and continues down to include the negative part of the axis.
--------------------------------------------------------------->
Ax
To show subscripts, make sure to place it at a slightly lower level.

Page 12

sine
S-I-N.
cosine
C-O-S.

signs of the components
Sometime "sign" means "symbol" as in "square root sign". Here it means whether the components are positive or negative so sign (<) POSITIVE, (>) NEGATIVE, WHICH?
quadrants I, II, III, and IV (for 2-D only)
Q-U-A-D-R-A-N-T +
L-CL----------------------------------->

and similarly for the other quadrants. Later you can drop the FS part. Note: 3-D has eight octants, few instructors try to show this visually!
sum the components in the x direction
VECTOR, SHOW ITS PART
-------, "X"@thumb +  draws horizontal line at thumb level,
L-CL--------------------------------------------------------------->
starting well back to include the negative part of the axis.
--------------------------------------------------------------->
sum the components in the y direction
SHOW ITS PART +
-------, "Y"@index +  draws horizontal line at thumb level,
L-CL-------------------------------------------------------------->
index finger and continues down to include the negative
------------------------------------------------------------->
part of the axis.
----------------> When you have an extended expression like this under a square root sign, it is best to put the square root sign in after the entire quantity has been signed, just as you would do if writing this equation on a piece of paper. So it would look this "C" EQUAL C X'subscripted' SQUARED R-CL'place square root over quantity'.

Page 13

tangent
Sometimes "tangent" means to touch, as discussed concerning "slope of the tangent" on Page 7, but here is means a trigonometric function, which is abbreviated T-A-N.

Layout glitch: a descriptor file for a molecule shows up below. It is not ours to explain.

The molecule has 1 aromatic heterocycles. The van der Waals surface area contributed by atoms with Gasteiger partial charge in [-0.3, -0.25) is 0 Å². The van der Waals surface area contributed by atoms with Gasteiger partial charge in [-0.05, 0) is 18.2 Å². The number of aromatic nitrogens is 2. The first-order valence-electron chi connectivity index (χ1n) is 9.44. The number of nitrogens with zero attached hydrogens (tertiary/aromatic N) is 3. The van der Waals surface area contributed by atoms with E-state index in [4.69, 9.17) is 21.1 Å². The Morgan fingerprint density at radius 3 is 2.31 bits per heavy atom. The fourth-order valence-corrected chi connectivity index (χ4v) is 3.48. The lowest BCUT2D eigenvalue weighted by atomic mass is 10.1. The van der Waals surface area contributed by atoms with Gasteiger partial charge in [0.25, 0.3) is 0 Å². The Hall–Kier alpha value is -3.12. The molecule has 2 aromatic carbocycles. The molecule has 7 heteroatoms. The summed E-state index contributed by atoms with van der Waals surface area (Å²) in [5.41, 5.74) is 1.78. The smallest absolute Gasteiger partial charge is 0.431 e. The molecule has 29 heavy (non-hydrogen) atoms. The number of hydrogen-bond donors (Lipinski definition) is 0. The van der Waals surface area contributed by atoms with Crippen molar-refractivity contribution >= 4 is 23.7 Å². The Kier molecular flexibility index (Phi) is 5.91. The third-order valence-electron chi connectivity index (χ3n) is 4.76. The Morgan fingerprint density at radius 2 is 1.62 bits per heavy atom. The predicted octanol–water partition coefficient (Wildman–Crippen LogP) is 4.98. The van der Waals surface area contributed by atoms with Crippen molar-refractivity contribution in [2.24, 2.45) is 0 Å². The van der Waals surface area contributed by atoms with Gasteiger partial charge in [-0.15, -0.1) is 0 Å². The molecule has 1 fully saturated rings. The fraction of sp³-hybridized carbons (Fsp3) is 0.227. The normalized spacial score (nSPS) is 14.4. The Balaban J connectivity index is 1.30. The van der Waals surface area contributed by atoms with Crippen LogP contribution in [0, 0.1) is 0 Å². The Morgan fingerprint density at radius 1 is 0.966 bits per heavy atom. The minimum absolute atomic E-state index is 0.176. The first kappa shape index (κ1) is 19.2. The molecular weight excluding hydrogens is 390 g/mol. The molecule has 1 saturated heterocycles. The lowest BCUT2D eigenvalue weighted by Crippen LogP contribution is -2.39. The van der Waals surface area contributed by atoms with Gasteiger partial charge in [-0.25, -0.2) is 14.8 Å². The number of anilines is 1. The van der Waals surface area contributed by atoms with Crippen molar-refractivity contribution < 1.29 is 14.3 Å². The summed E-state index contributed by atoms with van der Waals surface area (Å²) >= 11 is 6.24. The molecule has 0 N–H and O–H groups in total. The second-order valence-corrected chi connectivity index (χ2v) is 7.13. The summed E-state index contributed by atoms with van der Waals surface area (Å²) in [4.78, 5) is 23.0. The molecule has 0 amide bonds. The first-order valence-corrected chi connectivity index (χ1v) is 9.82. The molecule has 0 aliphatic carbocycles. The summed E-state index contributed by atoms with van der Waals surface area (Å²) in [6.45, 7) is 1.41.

tan-1 Cy/Cx
This is read "the inverse tangent of C sub y over C sub x" and can be signed INVERSE T-A-N FOR C Y'subscripted' (move hand down to show this is in the denominator) C X'subscripted', where INVERSE is (2h)[V], POs away, FOs ><, move towards signer and supinate, that is turn POs towards. If you sign it as if it were a power, it is conceptually inaccurate, but the student may prefer it since that is its iconography (the way it is symbolized).
change in the direction of the velocity
V-E-L CHANGE, 1-CL'show change of direction'.
a mass
Sometimes "mass" refers to the characteristic that makes an object resistance to change of motion, as in Page 18. Here it just means an object, so sign SOMETHING HAVE M-A-S-S, A-CL'place object in space'. Use a different classifier if it's more appropriate.
moves in a horizontal circle
MOVE HOW? 1-CL'shows horizontal circular path'.

Page 15

projectile motion
SOMETHING THROW, MOVE HOW?
gravity
G-R-A-V-I-T-Y.
air resistance
A-I-R RESIST, where RESIST is move DH [S] as if blocking something.
negligible
IGNORE CAN.
separate the two-dimensional motion into vertical and horizontal components
MOVE 1-CL'show trajectory of motion', ANALYZE HOW? (<) "X" PART, (>) "Y" PART, (|) SEPARATE.

Page 16

particle
loose [5:], PO up, FO away, flick thumb against pinkie's FT.

Page 17

parabolic
SHAPE "WHAT"? 1-CL'show parabola'.
symmetric
here, lf-SAME-AS-rt, but for upper-lower symmetry, upper- SAME-AS-lower.
range
HOW FAR 1-CL'show trajectory'.
trigonometric identity
T-CALCULATE (but POs away) I-D-E-N-T-I-T-Y.
expression
EQUATION, see Page 8.
angle of inclination
DH  traces the inside angle of NDH [L] modified to show the angle + 1-CL'shows various angles of inclination'.

Page 18

uniform circular motion
MOVE CIRCLE REGULAR"mm", where the last sign is (2h), POs ><, FOs away, DH moves in a circle parallel to the chest and strikes the NDH as it passes.
CIRCLE,
[R] travels from edge of bC-CL to its center + "R"
bC-CL'place holder for circle'--------------------->
+ (2h)bC-CL lays circle down until its horizontal.
the time for one revolution (T ) is called the period
HOW-MUCH TIME TRAVEL-IN-CYCLE CALLED TIME-PERIOD, P-E-R-I-O-D. To explain some of the signs - TRAVEL-IN-CYCLE is (2h), POs down, FTs touching, then DH moves in a circle, away from signer, then around back to original position and TIME-PERIOD is [T], PO > NDS, FO up, travels in a vertical plane parallel to the NDH and makes contact with NDH [B], PO > DS, FO away.
the velocity vector is tangent to the path
V-E-L VECTOR TOUCH CIRCLE,
1-CL'placed at various positions along circle with
bC-CL'place holder for circle'------------------------------------><
always tangent to the circumference as in Figure 13.
bC-CL'place holder for circle'--------------------------->
centripetal acceleration